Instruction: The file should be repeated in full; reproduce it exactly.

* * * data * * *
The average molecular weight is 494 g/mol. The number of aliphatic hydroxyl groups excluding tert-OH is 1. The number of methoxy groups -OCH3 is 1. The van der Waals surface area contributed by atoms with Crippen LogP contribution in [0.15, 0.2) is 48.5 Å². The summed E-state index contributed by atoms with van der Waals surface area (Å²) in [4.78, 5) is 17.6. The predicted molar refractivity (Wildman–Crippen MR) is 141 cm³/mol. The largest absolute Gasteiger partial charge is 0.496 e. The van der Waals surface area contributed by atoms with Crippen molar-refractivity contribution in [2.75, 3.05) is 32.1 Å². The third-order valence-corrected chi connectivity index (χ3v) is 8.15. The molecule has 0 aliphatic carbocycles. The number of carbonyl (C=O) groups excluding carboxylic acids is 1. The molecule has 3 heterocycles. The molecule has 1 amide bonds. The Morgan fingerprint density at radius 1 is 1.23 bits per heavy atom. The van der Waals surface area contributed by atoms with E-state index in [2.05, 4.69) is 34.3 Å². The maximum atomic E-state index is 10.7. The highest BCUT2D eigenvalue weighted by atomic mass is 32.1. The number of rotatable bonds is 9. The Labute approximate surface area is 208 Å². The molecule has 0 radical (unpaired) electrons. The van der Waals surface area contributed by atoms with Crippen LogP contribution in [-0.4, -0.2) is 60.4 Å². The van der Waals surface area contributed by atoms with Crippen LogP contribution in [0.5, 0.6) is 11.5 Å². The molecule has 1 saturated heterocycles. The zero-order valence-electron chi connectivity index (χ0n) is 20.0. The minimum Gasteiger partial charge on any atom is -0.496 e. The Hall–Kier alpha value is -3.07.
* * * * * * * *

The average molecular weight is 494 g/mol. The number of aliphatic hydroxyl groups excluding tert-OH is 1. The number of methoxy groups -OCH3 is 1. The van der Waals surface area contributed by atoms with Crippen LogP contribution in [0.15, 0.2) is 48.5 Å². The summed E-state index contributed by atoms with van der Waals surface area (Å²) in [4.78, 5) is 17.6. The predicted molar refractivity (Wildman–Crippen MR) is 141 cm³/mol. The largest absolute Gasteiger partial charge is 0.496 e. The van der Waals surface area contributed by atoms with Crippen molar-refractivity contribution in [2.75, 3.05) is 32.1 Å². The third-order valence-corrected chi connectivity index (χ3v) is 8.15. The molecule has 0 aliphatic carbocycles. The number of carbonyl (C=O) groups excluding carboxylic acids is 1. The molecule has 3 heterocycles. The molecule has 1 amide bonds. The Morgan fingerprint density at radius 1 is 1.23 bits per heavy atom. The van der Waals surface area contributed by atoms with E-state index in [2.05, 4.69) is 34.3 Å². The maximum atomic E-state index is 10.7. The highest BCUT2D eigenvalue weighted by atomic mass is 32.1. The number of rotatable bonds is 9. The Labute approximate surface area is 208 Å². The molecule has 0 radical (unpaired) electrons. The van der Waals surface area contributed by atoms with Crippen LogP contribution in [-0.4, -0.2) is 60.4 Å². The van der Waals surface area contributed by atoms with Crippen LogP contribution in [0.5, 0.6) is 11.5 Å². The molecule has 1 saturated heterocycles. The zero-order valence-electron chi connectivity index (χ0n) is 20.0. The minimum Gasteiger partial charge on any atom is -0.496 e. The Hall–Kier alpha value is -3.07.